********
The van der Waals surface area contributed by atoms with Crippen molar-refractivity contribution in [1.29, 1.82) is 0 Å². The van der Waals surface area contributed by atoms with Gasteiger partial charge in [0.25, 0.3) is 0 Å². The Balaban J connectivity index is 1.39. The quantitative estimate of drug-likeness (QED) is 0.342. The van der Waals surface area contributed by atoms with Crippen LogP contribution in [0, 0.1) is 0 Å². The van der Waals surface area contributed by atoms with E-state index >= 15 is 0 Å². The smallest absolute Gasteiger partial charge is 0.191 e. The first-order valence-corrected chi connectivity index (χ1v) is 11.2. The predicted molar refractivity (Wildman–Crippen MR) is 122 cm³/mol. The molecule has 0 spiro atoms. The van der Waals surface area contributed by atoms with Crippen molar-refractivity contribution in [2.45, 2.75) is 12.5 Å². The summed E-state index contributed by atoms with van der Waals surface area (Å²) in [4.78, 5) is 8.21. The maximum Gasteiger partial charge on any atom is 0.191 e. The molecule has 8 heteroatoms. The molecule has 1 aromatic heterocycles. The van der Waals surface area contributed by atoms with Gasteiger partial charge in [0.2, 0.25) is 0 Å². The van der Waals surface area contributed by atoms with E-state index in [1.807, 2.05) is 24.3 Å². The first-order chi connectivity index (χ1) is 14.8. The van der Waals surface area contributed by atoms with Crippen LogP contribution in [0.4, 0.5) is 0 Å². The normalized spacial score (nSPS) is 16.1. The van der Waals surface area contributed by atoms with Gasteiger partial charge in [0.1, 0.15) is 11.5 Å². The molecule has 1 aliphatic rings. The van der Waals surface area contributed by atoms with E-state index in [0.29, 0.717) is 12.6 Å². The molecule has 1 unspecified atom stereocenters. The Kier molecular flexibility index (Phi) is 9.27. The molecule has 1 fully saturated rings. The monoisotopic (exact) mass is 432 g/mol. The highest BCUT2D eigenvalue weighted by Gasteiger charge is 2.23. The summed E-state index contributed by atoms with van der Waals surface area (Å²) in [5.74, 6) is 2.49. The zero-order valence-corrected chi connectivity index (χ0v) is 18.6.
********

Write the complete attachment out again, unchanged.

The van der Waals surface area contributed by atoms with Crippen molar-refractivity contribution in [1.29, 1.82) is 0 Å². The van der Waals surface area contributed by atoms with Gasteiger partial charge in [0.25, 0.3) is 0 Å². The Balaban J connectivity index is 1.39. The quantitative estimate of drug-likeness (QED) is 0.342. The van der Waals surface area contributed by atoms with Crippen LogP contribution in [0, 0.1) is 0 Å². The van der Waals surface area contributed by atoms with E-state index >= 15 is 0 Å². The smallest absolute Gasteiger partial charge is 0.191 e. The first-order valence-corrected chi connectivity index (χ1v) is 11.2. The predicted molar refractivity (Wildman–Crippen MR) is 122 cm³/mol. The molecule has 0 spiro atoms. The van der Waals surface area contributed by atoms with Crippen molar-refractivity contribution in [2.45, 2.75) is 12.5 Å². The summed E-state index contributed by atoms with van der Waals surface area (Å²) in [4.78, 5) is 8.21. The maximum Gasteiger partial charge on any atom is 0.191 e. The molecule has 8 heteroatoms. The molecule has 1 aromatic heterocycles. The van der Waals surface area contributed by atoms with Gasteiger partial charge in [0.2, 0.25) is 0 Å². The van der Waals surface area contributed by atoms with E-state index in [1.807, 2.05) is 24.3 Å². The first-order chi connectivity index (χ1) is 14.8. The van der Waals surface area contributed by atoms with Crippen LogP contribution in [0.4, 0.5) is 0 Å². The normalized spacial score (nSPS) is 16.1. The van der Waals surface area contributed by atoms with Gasteiger partial charge in [0.1, 0.15) is 11.5 Å². The molecule has 1 aliphatic rings. The van der Waals surface area contributed by atoms with E-state index in [0.29, 0.717) is 12.6 Å². The molecule has 1 unspecified atom stereocenters. The Kier molecular flexibility index (Phi) is 9.27. The molecule has 1 fully saturated rings. The monoisotopic (exact) mass is 432 g/mol. The highest BCUT2D eigenvalue weighted by Gasteiger charge is 2.23. The summed E-state index contributed by atoms with van der Waals surface area (Å²) in [5.74, 6) is 2.49. The zero-order valence-corrected chi connectivity index (χ0v) is 18.6.